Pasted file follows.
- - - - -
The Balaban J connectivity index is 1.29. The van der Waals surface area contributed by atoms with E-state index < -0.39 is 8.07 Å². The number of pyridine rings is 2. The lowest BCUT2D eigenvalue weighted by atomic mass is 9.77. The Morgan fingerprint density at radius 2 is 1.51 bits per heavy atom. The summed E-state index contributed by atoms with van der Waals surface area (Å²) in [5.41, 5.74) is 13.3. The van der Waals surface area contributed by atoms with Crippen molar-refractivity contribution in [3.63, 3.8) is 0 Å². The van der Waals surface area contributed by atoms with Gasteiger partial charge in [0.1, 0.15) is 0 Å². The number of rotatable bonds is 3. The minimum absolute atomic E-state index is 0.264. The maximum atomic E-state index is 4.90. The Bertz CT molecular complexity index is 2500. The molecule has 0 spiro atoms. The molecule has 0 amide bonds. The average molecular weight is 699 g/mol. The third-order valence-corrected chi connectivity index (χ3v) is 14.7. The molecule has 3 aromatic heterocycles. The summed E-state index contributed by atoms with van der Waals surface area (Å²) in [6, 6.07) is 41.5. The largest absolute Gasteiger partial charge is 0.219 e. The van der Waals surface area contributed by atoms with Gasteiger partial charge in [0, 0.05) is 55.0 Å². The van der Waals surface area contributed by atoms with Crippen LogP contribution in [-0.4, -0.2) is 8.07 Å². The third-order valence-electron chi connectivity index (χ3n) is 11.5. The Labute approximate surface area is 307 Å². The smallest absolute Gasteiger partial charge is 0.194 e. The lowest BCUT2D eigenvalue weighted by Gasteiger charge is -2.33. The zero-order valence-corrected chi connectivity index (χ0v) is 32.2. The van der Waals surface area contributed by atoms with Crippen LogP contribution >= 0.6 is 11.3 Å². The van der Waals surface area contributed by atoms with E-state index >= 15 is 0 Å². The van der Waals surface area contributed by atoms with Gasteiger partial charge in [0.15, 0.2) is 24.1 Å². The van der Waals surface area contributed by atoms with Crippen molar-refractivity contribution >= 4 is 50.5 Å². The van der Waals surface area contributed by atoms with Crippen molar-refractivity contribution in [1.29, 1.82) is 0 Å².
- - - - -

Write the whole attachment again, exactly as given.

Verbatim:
The Balaban J connectivity index is 1.29. The van der Waals surface area contributed by atoms with E-state index < -0.39 is 8.07 Å². The number of pyridine rings is 2. The lowest BCUT2D eigenvalue weighted by atomic mass is 9.77. The Morgan fingerprint density at radius 2 is 1.51 bits per heavy atom. The summed E-state index contributed by atoms with van der Waals surface area (Å²) in [5.41, 5.74) is 13.3. The van der Waals surface area contributed by atoms with Crippen molar-refractivity contribution in [3.63, 3.8) is 0 Å². The van der Waals surface area contributed by atoms with Gasteiger partial charge in [0.1, 0.15) is 0 Å². The number of rotatable bonds is 3. The minimum absolute atomic E-state index is 0.264. The maximum atomic E-state index is 4.90. The Bertz CT molecular complexity index is 2500. The molecule has 0 spiro atoms. The molecule has 0 amide bonds. The average molecular weight is 699 g/mol. The third-order valence-corrected chi connectivity index (χ3v) is 14.7. The molecule has 3 aromatic heterocycles. The summed E-state index contributed by atoms with van der Waals surface area (Å²) in [6, 6.07) is 41.5. The largest absolute Gasteiger partial charge is 0.219 e. The van der Waals surface area contributed by atoms with Gasteiger partial charge in [0, 0.05) is 55.0 Å². The van der Waals surface area contributed by atoms with Crippen LogP contribution in [-0.4, -0.2) is 8.07 Å². The third-order valence-electron chi connectivity index (χ3n) is 11.5. The Labute approximate surface area is 307 Å². The smallest absolute Gasteiger partial charge is 0.194 e. The lowest BCUT2D eigenvalue weighted by Gasteiger charge is -2.33. The zero-order valence-corrected chi connectivity index (χ0v) is 32.2. The van der Waals surface area contributed by atoms with Crippen LogP contribution >= 0.6 is 11.3 Å². The van der Waals surface area contributed by atoms with E-state index >= 15 is 0 Å². The van der Waals surface area contributed by atoms with Gasteiger partial charge in [0.15, 0.2) is 24.1 Å². The van der Waals surface area contributed by atoms with Crippen molar-refractivity contribution >= 4 is 50.5 Å². The van der Waals surface area contributed by atoms with Crippen molar-refractivity contribution in [1.29, 1.82) is 0 Å².